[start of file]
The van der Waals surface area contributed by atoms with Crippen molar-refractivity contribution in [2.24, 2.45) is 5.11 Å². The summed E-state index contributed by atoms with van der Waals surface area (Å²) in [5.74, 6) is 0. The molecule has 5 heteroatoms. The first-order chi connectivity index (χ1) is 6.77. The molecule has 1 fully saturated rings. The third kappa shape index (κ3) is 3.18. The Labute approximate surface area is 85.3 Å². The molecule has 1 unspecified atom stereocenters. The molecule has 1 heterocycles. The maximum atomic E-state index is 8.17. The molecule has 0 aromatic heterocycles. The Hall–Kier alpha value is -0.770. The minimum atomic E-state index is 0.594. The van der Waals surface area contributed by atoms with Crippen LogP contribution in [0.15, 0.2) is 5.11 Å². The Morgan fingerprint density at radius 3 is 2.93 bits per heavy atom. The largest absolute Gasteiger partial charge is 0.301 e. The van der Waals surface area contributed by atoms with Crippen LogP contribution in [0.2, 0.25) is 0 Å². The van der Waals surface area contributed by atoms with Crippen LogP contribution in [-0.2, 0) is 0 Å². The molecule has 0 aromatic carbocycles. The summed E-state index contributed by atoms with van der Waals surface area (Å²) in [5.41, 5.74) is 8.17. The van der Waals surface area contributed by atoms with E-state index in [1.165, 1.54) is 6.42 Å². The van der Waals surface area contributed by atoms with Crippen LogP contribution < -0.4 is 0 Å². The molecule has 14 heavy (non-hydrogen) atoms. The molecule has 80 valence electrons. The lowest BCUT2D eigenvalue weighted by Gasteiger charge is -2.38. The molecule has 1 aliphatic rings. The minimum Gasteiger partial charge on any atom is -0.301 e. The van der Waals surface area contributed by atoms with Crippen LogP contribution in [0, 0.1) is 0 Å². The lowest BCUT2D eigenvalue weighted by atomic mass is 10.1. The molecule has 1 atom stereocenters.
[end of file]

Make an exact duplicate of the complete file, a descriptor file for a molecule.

The van der Waals surface area contributed by atoms with Crippen molar-refractivity contribution in [2.24, 2.45) is 5.11 Å². The summed E-state index contributed by atoms with van der Waals surface area (Å²) in [5.74, 6) is 0. The molecule has 5 heteroatoms. The first-order chi connectivity index (χ1) is 6.77. The molecule has 1 fully saturated rings. The third kappa shape index (κ3) is 3.18. The Labute approximate surface area is 85.3 Å². The molecule has 1 unspecified atom stereocenters. The molecule has 1 heterocycles. The maximum atomic E-state index is 8.17. The molecule has 0 aromatic heterocycles. The Hall–Kier alpha value is -0.770. The minimum atomic E-state index is 0.594. The van der Waals surface area contributed by atoms with Crippen LogP contribution in [0.15, 0.2) is 5.11 Å². The Morgan fingerprint density at radius 3 is 2.93 bits per heavy atom. The largest absolute Gasteiger partial charge is 0.301 e. The van der Waals surface area contributed by atoms with Crippen LogP contribution in [0.2, 0.25) is 0 Å². The van der Waals surface area contributed by atoms with Crippen LogP contribution in [-0.2, 0) is 0 Å². The molecule has 0 aromatic carbocycles. The summed E-state index contributed by atoms with van der Waals surface area (Å²) in [5.41, 5.74) is 8.17. The van der Waals surface area contributed by atoms with E-state index in [1.165, 1.54) is 6.42 Å². The van der Waals surface area contributed by atoms with Crippen LogP contribution < -0.4 is 0 Å². The molecule has 14 heavy (non-hydrogen) atoms. The molecule has 80 valence electrons. The lowest BCUT2D eigenvalue weighted by Gasteiger charge is -2.38. The molecule has 1 aliphatic rings. The minimum Gasteiger partial charge on any atom is -0.301 e. The van der Waals surface area contributed by atoms with Crippen LogP contribution in [0, 0.1) is 0 Å². The lowest BCUT2D eigenvalue weighted by atomic mass is 10.1. The molecule has 1 atom stereocenters.